Until he finds something to replace that layout, Frazier is living with Cavalier Center Jim Chones, his wife Elores and their 16-month-old daughter Kareeda in a four-bedroom split level in suburban Beachwood, 25 minutes from the Coliseum, which itself is some 25 miles southeast of Cleveland in the town of Richfield. Chones, who barely knew Frazier, rescued him after three nights in a Holiday Inn.

Such gestures, plus the respect shown him by the young Cavaliers and Coach Bill Fitch, have made Frazier feel wanted for the first time in two years. Relaxing at the Choneses a couple of days after the game against the Knicks, he talked about his circumstances, accepting them without complaint but still not understanding the Garden boos or why the New York press had made him the whipping boy for the Knicks' failures.

"I guess the cool image started working against me," he finally said. "When we won, people said, "Frazier's cool, he never shows emotion.' When we lost, they said, 'Look at Frazier, he doesn't care.' The whole team changed into a group of individuals. I was the star, so I got the blame." Frazier laughed. "I was damned if I did and damned if I didn't."

The problems began two seasons ago when Frazier missed 23 games with various injuries. "It was mind blowing," he said. "I was down and out and every time I picked up the paper I saw 'The Knicks are 4-1 without Clyde.' " Upon his return Frazier became almost reclusive, practicing yoga at home, changing his diet to include predominantly fruits and salads laced with wheat germ oil and powdered calcium, eating meat only on game days. Since then, he maintains, his mind and body have never been better conditioned.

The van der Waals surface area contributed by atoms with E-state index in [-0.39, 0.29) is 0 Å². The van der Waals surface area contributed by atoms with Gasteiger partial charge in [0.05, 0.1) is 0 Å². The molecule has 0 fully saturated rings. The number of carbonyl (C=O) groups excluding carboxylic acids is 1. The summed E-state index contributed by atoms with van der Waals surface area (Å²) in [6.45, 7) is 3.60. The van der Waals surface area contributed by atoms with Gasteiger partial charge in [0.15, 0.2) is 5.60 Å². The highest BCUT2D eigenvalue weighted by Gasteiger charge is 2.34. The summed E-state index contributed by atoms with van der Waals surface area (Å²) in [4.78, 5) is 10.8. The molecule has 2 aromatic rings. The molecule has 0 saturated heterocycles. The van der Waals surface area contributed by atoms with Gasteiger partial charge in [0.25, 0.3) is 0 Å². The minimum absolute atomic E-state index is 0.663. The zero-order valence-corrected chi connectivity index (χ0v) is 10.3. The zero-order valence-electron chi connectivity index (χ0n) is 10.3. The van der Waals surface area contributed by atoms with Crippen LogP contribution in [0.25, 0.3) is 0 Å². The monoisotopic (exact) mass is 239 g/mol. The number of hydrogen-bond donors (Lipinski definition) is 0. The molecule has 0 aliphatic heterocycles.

But his once idyllic relationship with the press began to deteriorate. Last February he lost his starting job temporarily. then resigned the team captaincy. Reporters, fans, even his own teammates felt that he was sulking. "The way I play, it sometimes looks like I'm loafing," said Frazier, "but I want to win. I was unhappy, but it was because I was forced into keeping quiet. That's not me."

In training camp this season with the Knicks, Frazier was in shape and performing well. But on the day it was announced that Frazier was going to Cleveland, his backcourt mate Earl Monroe acknowledged that it was probably best for the team. "Maybe it isn't good for the rookies to have him around," said Monroe. "Maybe they should get rid of me, too."

There is no lingering bitterness on Frazier's part. "It was a perfect marriage," he says. "They got two championships and I got fame and fortune. What more could I do in New York?"

A senior team official did not feel so bad either. "We should have gotten rid of Frazier two years ago," he said. "If we still had him, we'd be the same team we were last year." The Knicks wanted to move Frazier badly enough to agree to assist Cleveland in paying his $400,000 annual salary for the next three years—that in addition to paying Cleamons $275,000 a year.

The way things have worked out delights Fitch. "In my opinion Frazier is one of the five best guards ever to play the game," he says. "The worst that can happen is that Frazier will never beat me again. He is perfect for our game, which is a setup offense and team defense, the way the Knicks were. I have no doubts about him. You look at a classic Rolls-Royce with lots of miles on it and you know it doesn't want to be put away in a garage. He's my Rolls-Royce, and I think you'll see him rolling with the best for a longtime yet."